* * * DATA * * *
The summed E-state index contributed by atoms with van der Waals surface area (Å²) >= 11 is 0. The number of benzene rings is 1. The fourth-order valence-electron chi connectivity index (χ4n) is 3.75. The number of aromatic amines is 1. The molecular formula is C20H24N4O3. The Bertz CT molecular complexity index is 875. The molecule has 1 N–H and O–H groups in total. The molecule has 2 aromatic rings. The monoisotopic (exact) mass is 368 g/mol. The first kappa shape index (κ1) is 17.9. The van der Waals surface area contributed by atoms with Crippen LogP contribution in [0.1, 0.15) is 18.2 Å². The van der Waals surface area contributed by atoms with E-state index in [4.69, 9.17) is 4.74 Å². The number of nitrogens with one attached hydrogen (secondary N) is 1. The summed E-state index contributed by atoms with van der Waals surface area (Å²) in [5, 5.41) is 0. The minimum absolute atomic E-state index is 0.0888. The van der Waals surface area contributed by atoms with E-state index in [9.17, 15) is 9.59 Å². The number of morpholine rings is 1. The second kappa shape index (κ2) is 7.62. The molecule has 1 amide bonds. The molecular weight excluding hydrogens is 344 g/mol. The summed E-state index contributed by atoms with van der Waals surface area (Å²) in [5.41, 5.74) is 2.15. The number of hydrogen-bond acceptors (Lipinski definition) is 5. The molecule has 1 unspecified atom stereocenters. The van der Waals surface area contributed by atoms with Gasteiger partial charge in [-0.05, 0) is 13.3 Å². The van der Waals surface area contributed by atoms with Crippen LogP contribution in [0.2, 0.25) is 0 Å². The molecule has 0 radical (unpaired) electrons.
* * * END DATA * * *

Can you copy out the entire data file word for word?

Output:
The summed E-state index contributed by atoms with van der Waals surface area (Å²) >= 11 is 0. The number of benzene rings is 1. The fourth-order valence-electron chi connectivity index (χ4n) is 3.75. The number of aromatic amines is 1. The molecular formula is C20H24N4O3. The Bertz CT molecular complexity index is 875. The molecule has 1 N–H and O–H groups in total. The molecule has 2 aromatic rings. The monoisotopic (exact) mass is 368 g/mol. The first kappa shape index (κ1) is 17.9. The van der Waals surface area contributed by atoms with Crippen LogP contribution in [0.1, 0.15) is 18.2 Å². The van der Waals surface area contributed by atoms with E-state index in [4.69, 9.17) is 4.74 Å². The number of nitrogens with one attached hydrogen (secondary N) is 1. The summed E-state index contributed by atoms with van der Waals surface area (Å²) in [5, 5.41) is 0. The minimum absolute atomic E-state index is 0.0888. The van der Waals surface area contributed by atoms with E-state index in [9.17, 15) is 9.59 Å². The number of morpholine rings is 1. The second kappa shape index (κ2) is 7.62. The molecule has 1 amide bonds. The molecular weight excluding hydrogens is 344 g/mol. The summed E-state index contributed by atoms with van der Waals surface area (Å²) in [5.41, 5.74) is 2.15. The number of hydrogen-bond acceptors (Lipinski definition) is 5. The molecule has 1 unspecified atom stereocenters. The van der Waals surface area contributed by atoms with Gasteiger partial charge in [-0.05, 0) is 13.3 Å². The van der Waals surface area contributed by atoms with Crippen LogP contribution in [0.2, 0.25) is 0 Å². The molecule has 0 radical (unpaired) electrons.